Dill – The Hardy Yet Delicate Herb

Dill Plant with Flowers Fresh Dill Dill Seeds

Dill is part of the family Apiaceae also known as the parsley family. The herb is a frond-like annual with wispy hair-like leaves with small yellow flowers that are umbrella shaped like other members of the family. The flowers are followed by clusters of seeds. There is an aroma of parsley and a subtle hint of anise.

The seeds are considered the fruit of the plant and are pale brown with light colored lines.


The herb is native to the Mediterranean and Southern Russia, and actually had its origin in Central Asia. The name comes from the Saxon word dilla meaning to lull or soothe. It was used to lull babies to sleep and to have soothing effects on the digestive system.


The herb was known as far back as 3000 BCE to have been cultivated by the Assyrians and Babylonians and used by the Romans.


The fresh herb bunches is readily available and can be stored for a few days in the refrigerator with the ends immersed in water. Fresh herb should be green not yellowish or wilted looking.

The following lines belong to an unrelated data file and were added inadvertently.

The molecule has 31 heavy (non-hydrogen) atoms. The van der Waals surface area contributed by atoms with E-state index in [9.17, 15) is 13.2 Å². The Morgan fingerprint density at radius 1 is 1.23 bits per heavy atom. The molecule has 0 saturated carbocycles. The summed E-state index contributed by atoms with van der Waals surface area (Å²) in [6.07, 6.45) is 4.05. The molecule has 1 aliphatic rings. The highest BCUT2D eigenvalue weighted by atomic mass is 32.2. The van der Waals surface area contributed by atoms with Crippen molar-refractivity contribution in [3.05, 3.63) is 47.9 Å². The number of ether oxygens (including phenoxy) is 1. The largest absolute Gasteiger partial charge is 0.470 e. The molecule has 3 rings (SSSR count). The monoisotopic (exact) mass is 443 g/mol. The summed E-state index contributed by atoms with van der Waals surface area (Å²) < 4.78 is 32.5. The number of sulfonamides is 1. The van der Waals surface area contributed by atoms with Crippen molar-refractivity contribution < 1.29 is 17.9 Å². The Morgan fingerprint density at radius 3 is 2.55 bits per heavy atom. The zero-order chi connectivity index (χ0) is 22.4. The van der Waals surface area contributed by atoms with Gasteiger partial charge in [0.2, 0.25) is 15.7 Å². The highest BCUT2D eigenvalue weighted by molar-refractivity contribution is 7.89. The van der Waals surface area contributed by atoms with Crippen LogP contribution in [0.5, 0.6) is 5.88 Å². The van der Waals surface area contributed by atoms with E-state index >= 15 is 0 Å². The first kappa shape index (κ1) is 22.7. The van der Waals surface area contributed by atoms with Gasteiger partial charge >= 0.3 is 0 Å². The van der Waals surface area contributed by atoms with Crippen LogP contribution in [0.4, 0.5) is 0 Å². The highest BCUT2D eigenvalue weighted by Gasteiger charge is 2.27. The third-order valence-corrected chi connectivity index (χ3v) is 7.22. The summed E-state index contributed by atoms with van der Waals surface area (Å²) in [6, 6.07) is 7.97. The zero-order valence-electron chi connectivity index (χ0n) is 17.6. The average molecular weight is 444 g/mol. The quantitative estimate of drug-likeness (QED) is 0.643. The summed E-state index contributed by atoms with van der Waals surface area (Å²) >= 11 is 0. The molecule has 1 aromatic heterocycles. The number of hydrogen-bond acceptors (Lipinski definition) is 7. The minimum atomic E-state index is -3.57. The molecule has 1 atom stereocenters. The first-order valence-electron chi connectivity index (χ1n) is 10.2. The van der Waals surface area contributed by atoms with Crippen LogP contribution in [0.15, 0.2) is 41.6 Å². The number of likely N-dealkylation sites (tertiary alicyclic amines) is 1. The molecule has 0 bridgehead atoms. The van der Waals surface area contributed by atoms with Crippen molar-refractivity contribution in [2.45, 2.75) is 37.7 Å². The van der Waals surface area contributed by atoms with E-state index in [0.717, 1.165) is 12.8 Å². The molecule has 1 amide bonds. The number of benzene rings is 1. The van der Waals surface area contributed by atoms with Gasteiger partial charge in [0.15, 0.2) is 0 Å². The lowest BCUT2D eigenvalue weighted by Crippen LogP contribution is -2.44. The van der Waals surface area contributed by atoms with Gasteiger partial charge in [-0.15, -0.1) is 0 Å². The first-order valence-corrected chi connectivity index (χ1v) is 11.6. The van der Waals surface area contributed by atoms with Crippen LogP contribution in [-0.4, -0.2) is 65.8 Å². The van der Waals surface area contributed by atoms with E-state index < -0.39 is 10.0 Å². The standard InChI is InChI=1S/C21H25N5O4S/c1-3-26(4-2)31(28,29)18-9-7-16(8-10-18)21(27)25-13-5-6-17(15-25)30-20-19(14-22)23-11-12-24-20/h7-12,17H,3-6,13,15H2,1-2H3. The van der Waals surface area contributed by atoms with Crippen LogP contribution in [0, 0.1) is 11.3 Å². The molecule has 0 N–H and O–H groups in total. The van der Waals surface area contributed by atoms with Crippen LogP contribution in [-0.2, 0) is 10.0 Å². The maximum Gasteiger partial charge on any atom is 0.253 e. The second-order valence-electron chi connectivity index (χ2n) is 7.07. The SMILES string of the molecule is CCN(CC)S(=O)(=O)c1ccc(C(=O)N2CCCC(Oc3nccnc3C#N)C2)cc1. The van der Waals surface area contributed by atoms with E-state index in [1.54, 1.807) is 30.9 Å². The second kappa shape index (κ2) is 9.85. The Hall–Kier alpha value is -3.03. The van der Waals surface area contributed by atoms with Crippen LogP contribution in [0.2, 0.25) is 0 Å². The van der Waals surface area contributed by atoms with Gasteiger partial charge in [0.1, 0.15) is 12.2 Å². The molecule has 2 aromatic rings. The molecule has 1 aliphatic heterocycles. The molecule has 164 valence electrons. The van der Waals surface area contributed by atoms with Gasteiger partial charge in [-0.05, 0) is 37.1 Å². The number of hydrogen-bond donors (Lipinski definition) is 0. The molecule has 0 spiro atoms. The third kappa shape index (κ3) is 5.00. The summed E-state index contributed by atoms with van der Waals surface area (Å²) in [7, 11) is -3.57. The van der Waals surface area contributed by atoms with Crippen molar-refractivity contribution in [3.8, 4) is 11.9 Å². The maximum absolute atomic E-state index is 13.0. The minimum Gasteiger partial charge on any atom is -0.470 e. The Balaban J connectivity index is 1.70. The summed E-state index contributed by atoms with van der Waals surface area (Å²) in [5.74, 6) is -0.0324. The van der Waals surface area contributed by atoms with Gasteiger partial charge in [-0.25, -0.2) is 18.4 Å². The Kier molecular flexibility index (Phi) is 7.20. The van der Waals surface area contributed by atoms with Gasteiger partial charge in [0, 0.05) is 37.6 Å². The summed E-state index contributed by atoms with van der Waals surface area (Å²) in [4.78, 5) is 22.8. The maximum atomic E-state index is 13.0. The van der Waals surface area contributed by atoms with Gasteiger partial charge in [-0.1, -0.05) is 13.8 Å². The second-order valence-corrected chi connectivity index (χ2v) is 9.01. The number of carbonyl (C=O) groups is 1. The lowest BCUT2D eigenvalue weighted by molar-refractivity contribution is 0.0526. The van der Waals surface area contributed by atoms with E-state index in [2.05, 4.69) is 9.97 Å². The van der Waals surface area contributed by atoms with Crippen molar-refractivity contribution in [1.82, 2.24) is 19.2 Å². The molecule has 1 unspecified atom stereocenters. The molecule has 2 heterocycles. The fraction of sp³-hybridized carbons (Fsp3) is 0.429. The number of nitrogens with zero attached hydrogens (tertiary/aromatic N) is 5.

The seeds are easily available and can be stored for up to three years and should be stored away from extremes of heat, light and humidity.

The powdered form of the seeds, lose their potency quickly and should only be ground when ready for use.


Today the herb is very popular in the cuisines of Germany, Russia and Scandinavia. The herb goes well with white sauces, seafood, chicken dishes, vegetable dishes, soups, salads, scrambled eggs and omelets. The herb is most noted for its use in creating pickles.

For additional information about dill click on the link to Wikipedia.org

For some great sections on herbs and spices some great references are:

• The Spice and Herb Bible – Second Edition by Ian Hemphill with recipes by Kate Hemphill

• The Food Encyclopedia by Jacques L. Rolland and Carol Sherman with other contributors

Cooking Basics
Food Safety
Herbs and Spices
Curry Leaf
Cooking Recipes

Cooking Easy Recipes Home

Dill Botanical Cycle

Dill Botanical Cycle

Parsley Family
Celery Seed